Honda Navi first ride review

Shubhabrata Marmar Updated: April 21, 2016, 03:32 PM IST

The Honda Navi is a bit of an oddball for a company that likes to play it safe, especially in India. It straddles the twilight between the scooter and motorcycle worlds. The chassis is, for all practical purposes, all-new and the engine is the 110cc single from the Activa down to the variomatic transmission. The motorcycle-like element is the tank and seat configuration while leaves a gaping hole underneath because the scooter engine is set farther back than usual for a motorcycle. This space is interesting because it has utilitarian as well as customisation possibilities.

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The design

The Honda Navi looks well made but the design is cheeky, playful and even cheesy in parts. Overall dimensions are similar to the Honda Activa but the slight length and wheelbase advantage the Navi has is hidden by the visual diminution of the design. Seat height is the same as the Activa but the Navi is a bit larger in every dimension. The front USD forks are cute and the rubber gaiters on them are practical, but on our long termer, they're coming off for sure. The headlight area is surrounded by an ocean of plastic but it sets the cheeky tone for the scooter.

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Scooter? Well, Honda doesn't technically qualify the Navi as one or the other but one of the warning stickers on the Navi clearly says, "This scooter is..." We'll take the hint and run with it. The tank ends in a circular element that almost suggests a hinge and it's odd visually but central to the design. After that lies the seat and relatively little bodywork that ends in a reasonably simple tail light and laughably small saree guard of sorts.

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Honda will offer colour-matched crash guards and a whole host of accessories to allow fairly wide ranging customising options. In fact, Honda say that an affordable price and reasonable prices for customisation options were both crucial parts of the design. Indeed, the entire set of options, if specified, on a fairly lurid looking Honda Navi on display would only set the customer back a mere Rs 6,000. That's impressive.

Engine and performance

The Honda Navi's engine is the 110cc unit from the Activa. So I was expecting the scooter to be fairly mild. But it has lost 7kg over the Activa and that puts a distinct zing into proceedings.

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Riding inside the lanes of the amusement park, top speed was just 60kmph but the way the Navi gets there will put a smile on your face. It's peppy, responsive and more than a little cheeky.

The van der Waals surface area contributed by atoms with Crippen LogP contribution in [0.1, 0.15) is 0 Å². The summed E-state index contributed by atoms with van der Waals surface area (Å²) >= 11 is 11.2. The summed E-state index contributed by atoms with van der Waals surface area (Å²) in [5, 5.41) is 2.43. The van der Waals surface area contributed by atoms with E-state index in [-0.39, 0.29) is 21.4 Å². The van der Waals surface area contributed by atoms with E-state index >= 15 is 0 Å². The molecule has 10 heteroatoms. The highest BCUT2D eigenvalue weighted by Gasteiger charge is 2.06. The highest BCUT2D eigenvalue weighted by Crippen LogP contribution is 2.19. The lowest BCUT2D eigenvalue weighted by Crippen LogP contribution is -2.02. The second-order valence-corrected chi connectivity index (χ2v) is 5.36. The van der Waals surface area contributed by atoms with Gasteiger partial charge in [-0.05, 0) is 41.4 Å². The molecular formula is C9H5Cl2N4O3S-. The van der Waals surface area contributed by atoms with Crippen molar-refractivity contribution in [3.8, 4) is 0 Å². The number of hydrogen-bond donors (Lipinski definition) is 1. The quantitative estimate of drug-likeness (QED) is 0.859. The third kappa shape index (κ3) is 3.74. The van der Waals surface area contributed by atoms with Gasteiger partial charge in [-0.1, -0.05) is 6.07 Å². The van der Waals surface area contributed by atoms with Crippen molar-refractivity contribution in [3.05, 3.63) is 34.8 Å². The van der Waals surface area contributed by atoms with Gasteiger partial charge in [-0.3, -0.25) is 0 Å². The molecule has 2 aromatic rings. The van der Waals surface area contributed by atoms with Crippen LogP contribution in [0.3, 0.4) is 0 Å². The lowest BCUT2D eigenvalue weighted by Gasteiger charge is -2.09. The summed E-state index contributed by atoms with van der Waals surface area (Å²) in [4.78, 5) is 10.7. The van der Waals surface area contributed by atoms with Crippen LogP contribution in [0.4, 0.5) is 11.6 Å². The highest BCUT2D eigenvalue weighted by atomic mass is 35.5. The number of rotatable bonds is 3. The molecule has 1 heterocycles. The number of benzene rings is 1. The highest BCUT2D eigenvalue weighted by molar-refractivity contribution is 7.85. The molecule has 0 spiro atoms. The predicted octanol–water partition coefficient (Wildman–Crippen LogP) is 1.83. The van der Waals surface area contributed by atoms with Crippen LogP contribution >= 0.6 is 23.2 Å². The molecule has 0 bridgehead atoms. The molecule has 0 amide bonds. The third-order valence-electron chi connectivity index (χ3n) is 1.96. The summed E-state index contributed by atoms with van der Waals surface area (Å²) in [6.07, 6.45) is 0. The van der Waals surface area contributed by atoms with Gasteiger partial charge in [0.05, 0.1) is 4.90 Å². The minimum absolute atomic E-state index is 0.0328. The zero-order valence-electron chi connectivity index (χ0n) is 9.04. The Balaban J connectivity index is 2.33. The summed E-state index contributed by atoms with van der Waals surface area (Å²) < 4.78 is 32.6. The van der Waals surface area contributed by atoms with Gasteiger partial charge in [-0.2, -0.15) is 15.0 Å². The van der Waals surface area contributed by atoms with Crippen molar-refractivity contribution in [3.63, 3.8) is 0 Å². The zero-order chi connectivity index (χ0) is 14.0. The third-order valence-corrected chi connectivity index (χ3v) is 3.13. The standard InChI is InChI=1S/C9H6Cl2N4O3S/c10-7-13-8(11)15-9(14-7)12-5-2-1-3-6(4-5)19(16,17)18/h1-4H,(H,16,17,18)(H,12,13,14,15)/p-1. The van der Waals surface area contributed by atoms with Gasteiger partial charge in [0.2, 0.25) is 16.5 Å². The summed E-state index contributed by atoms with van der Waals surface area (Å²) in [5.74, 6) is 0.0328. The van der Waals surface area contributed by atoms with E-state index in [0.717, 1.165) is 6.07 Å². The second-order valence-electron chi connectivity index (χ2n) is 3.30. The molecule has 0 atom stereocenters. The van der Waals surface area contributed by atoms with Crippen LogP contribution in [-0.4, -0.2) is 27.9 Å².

What is the actual top speed? Well, I'll be riding the Honda Navi to Mumbai later today and I will update the story with a speedo reading once I have it.

Ride, handling and braking

The feel of riding the Honda Navi isn't dissimilar to the Activa in many ways. It feels light and agile but the weight distribution is different. With a little effort, the Navi will lift its front wheel off the ground happily and that's a surprise. I'm beginning to understand that Honda's fun-oriented marketing for the Navi isn't just a spiel, it's real. Hey, that rhymes!

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Handling is neat. No surprises there - this is an Activa frame. The underbone is the structure and under the fuel tank is a bracket that is only used to mount the tank and its plastic covers. Honda couldn't tell us immediately how the weight distribution has changed but you can feel that the front is lighter than the Activa - hence the wheelie action.

Ride is firm and well-damped but despite 20mm more travel from the front upside down forks, the Honda Navi doesn't like bumpy going, especially at a fast clip. Push it and you'll feel that unsettled movement which is fair warning.

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Brakes are strong as scooter drum brakes tend to be and Honda has left on the rear brake lock which is always a good thing.


The Honda Navi is priced at Rs 47,836 on-road Mumbai and it is a good little scooter for the price. It works well, is genuinely fun to ride and surprisingly peppy too. The cost focus does rear its head here and there. The gas tank cap and its cover are both flimsy and cheap looking for instance. And more than one journalist pointed out that the handlebar looks like a moped handlebar.

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But you know what? It doesn't bother me one bit. The Navi is the most fun Honda on the market right now and I love its cheek and attitude. This is going to be a fun test and one of the most popular long termers in the OVERDRIVE garage. The reason is simple. The Honda Navi strips away many layers of adulthood and turns us into naughty children at the turn of a key. Now. When can we get one with the Unicorn engine, eh?

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Images by Suresh Narayanan

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